Looking at the criteria in my preparations for this round of Examining Chaplains I didn’t find them scary or reassuring, I found them infuriating! With so many of them I expected to find them detailed and specific but instead found them vague; they overlapped with each other to such an extent as to render the document an excellent example of inefficient management-speak. It made my task of thinking of examples and opinions on each individual sub-criteria a maddening challenge.
Although some people keep facts, figures and experiences in the forefront of their mind I tend to keep them in my long-term memory and subconsciousness. I rely on the fact that prompted by a question the right reply will be found and recited, but that can be problematic: if I have not contemplated the issues at hand for some time the relevant thoughts are buried under a mountain of other thoughts. Thinking about things before hand means that I can forget about them, relax and then concentrate on the situation taking place, knowing that the relevant thoughts are ready for action in my mental waiting room. I needed to read and contemplate the criteria to feel at peace ahead of my meeting and then forget the examples that each had brought to mind, trusting that they would come back quickly when called for.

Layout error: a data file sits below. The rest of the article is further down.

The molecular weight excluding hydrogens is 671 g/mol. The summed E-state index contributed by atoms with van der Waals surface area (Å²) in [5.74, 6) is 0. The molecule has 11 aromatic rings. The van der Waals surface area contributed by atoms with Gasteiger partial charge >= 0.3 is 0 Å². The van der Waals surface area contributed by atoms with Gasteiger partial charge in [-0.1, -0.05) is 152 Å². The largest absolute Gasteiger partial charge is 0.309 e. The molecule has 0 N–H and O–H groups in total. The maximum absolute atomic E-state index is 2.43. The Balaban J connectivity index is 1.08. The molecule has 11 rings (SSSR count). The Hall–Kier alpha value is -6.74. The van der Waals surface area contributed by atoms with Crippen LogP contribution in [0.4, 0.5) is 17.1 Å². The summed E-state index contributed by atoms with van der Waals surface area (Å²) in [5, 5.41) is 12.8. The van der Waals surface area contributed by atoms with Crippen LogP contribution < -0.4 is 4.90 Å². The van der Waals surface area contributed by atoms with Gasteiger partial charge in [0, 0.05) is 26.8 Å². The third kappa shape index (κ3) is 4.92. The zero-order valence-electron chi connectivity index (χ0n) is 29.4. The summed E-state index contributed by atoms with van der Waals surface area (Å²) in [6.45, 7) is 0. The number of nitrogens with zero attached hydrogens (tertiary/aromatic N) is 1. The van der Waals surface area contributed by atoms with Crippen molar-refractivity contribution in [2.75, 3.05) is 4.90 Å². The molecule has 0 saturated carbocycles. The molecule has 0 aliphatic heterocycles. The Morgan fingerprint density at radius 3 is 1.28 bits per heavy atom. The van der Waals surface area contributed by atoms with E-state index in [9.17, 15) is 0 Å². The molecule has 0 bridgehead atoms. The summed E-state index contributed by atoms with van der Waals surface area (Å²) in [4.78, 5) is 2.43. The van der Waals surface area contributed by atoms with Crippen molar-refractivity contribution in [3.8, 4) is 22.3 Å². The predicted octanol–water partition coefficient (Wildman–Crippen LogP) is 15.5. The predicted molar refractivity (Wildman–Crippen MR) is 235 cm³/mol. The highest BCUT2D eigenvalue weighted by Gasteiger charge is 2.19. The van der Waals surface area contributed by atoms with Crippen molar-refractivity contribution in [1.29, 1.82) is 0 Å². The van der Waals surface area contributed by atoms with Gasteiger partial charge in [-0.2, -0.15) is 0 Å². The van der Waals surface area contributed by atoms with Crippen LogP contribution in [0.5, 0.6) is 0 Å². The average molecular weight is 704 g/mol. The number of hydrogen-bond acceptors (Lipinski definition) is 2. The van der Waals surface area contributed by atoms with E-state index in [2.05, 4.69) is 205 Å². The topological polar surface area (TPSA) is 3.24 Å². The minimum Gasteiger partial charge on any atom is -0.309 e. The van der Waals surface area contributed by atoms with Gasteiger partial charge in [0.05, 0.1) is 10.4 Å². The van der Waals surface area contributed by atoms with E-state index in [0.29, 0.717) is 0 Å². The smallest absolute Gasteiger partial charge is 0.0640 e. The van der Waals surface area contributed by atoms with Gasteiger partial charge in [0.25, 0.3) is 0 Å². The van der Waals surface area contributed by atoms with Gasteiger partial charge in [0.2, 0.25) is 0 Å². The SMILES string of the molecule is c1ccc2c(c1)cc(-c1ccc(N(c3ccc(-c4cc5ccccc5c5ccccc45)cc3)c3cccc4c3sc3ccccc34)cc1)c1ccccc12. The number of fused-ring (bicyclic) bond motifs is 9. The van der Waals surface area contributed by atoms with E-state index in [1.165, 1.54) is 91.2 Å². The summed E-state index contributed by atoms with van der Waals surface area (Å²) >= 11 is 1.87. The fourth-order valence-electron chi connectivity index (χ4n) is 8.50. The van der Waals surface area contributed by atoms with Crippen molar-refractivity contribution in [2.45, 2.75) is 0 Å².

I had had every reason to be apprehensive before meeting my Miss Marple, but as with a BAP Advisor I had feared meeting, I found my fears fail to be realised. Instead of feeling the pressure of an interrogation I found myself enjoying a conversation. Both Examining Chaplain meetings had lasted 2 hours, the first had left me drained and exhausted, the second had left me affirmed and encouraged.